I refused to embrace the truth that I am truly and completely forgiven by God, not because of what I’ve done but because of what Jesus did for me. I’ve continued to try to overcome my feelings of guilt and shame with an endless stream of good deeds in the mistaken notion that I can somehow earn some kind of spiritual Eagle Scout badge and receive the accompanying reward of forgiveness. I’ve leveraged this false spiritual economy into justifying my own anger, hatred and grudges toward others.

How quickly being a degree or two off in my understanding of forgiveness can lead me far afield from where I should be in my relationship with God, myself and others.

Today, I’m embracing God’s forgiveness and giving up my mistaken notion that it has anything to do with what I have done, am doing, or will do. I’m re-evaluating my relationships with others and choosing to give up my self-righteous internal scales of justice… and forgive.

 

Chapter-a-Day Romans 3

 For no one can ever be made right with God by doing what the law commands. Romans 3:20a (NLT)

It’s been a tough year for my teams. Last January my favorite team, the Vikings tragically missed going to the Super Bowl (once again). Then the boys of summer let me down as the Cubbies fells far short of expectation and finished the season in disappointing fashion. Even the local boys, the I-Cubs, missed the post season when they lost the last game of their season. [sigh]

As a kid, I used to think that my behavior influenced whether my team won or lost. If I was a good kid and made God happy, then maybe God would let the Vikings win on Sunday. One little trip up on my part and a victory was in jeopardy. I was pretty sure three of the Vikings four Super Bowl losses were my fault.

Along the journey, I’ve come to recognize two great lies that trip people up:

  1. God could never forgive me for all the bad things I’ve done.
  2. If I do enough “good” to balance out all the “bad” I’ve done, perhaps I can tip the scales in my favor and God will accept me.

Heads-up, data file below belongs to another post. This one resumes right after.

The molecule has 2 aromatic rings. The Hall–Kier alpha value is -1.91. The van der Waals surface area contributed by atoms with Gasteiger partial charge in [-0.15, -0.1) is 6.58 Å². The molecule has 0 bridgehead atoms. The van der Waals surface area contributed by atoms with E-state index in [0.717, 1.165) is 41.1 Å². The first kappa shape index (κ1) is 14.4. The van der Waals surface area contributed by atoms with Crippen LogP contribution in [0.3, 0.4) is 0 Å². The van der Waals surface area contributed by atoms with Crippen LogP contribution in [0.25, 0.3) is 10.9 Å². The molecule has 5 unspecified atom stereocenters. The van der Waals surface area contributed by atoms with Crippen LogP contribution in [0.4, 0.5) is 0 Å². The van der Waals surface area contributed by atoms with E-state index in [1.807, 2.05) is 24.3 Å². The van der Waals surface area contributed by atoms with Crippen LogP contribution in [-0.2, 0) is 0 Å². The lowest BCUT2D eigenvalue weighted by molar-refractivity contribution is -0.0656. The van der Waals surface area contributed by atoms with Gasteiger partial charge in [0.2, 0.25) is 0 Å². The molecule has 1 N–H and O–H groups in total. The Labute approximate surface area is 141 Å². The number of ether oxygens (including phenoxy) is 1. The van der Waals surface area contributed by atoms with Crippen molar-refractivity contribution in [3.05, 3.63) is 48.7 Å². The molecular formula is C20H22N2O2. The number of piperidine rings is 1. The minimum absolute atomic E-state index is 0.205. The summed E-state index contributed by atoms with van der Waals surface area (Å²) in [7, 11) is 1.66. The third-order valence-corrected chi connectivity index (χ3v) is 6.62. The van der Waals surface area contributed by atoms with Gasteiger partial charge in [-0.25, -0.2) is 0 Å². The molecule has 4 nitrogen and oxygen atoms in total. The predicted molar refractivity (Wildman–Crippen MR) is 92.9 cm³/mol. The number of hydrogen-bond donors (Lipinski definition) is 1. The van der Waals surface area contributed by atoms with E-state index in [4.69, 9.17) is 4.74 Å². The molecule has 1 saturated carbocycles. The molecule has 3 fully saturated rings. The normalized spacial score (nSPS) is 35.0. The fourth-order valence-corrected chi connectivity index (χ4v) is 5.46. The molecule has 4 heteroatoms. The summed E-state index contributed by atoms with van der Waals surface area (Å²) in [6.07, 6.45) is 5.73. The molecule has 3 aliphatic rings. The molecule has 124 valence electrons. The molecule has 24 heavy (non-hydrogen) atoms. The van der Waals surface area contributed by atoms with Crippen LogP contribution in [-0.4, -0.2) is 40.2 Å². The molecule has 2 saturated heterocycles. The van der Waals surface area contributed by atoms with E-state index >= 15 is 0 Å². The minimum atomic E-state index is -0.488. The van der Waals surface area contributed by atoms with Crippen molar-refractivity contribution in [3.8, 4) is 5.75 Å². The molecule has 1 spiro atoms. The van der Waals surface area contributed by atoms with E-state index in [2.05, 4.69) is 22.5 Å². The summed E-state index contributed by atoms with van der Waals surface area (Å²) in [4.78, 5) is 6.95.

These lies burrow and root themselves deep within the soil of our hearts, but I realize now that the focus of both of these lies is me. I’m the center. My sin is so great. I am so awful. But if I can do better, then I can be “good enough.” My sin is so great that it affects the outcome of the football game for my favorite team, or whether I get that job, or whether that girl will go out with me, or if I win the lottery (notice the I, I, my, me).

The more entrenched in these self-centered lies, the harder it is to hear God’s good news:

For everyone has sinned; we all fall short of God’s glorious standard. Yet God, with undeserved kindness, declares that we are righteous. He did this through Christ Jesus when he freed us from the penalty for our sins. For God presented Jesus as the sacrifice for sin. People are made right with God when they believe that Jesus sacrificed his life, shedding his blood. This sacrifice shows that God was being fair when he held back and did not punish those who sinned in times past, for he was looking ahead and including them in what he would do in this present time. God did this to demonstrate his righteousness, for he himself is fair and just, and he declares sinners to be right in his sight when they believe in Jesus. Romans 3:23-26

Silly me. The Vikings winning or losing has nothing to do with me. Getting into heaven has nothing to do with me, either. Being right with God is not about me and what I’ve done. Being right with God has everything to do with Jesus and what He did for me. By placing my faith in what Jesus did for me, I’m made right with God.

As for being a fan of the Vikings and the Cubs, that takes a lot of faith, too.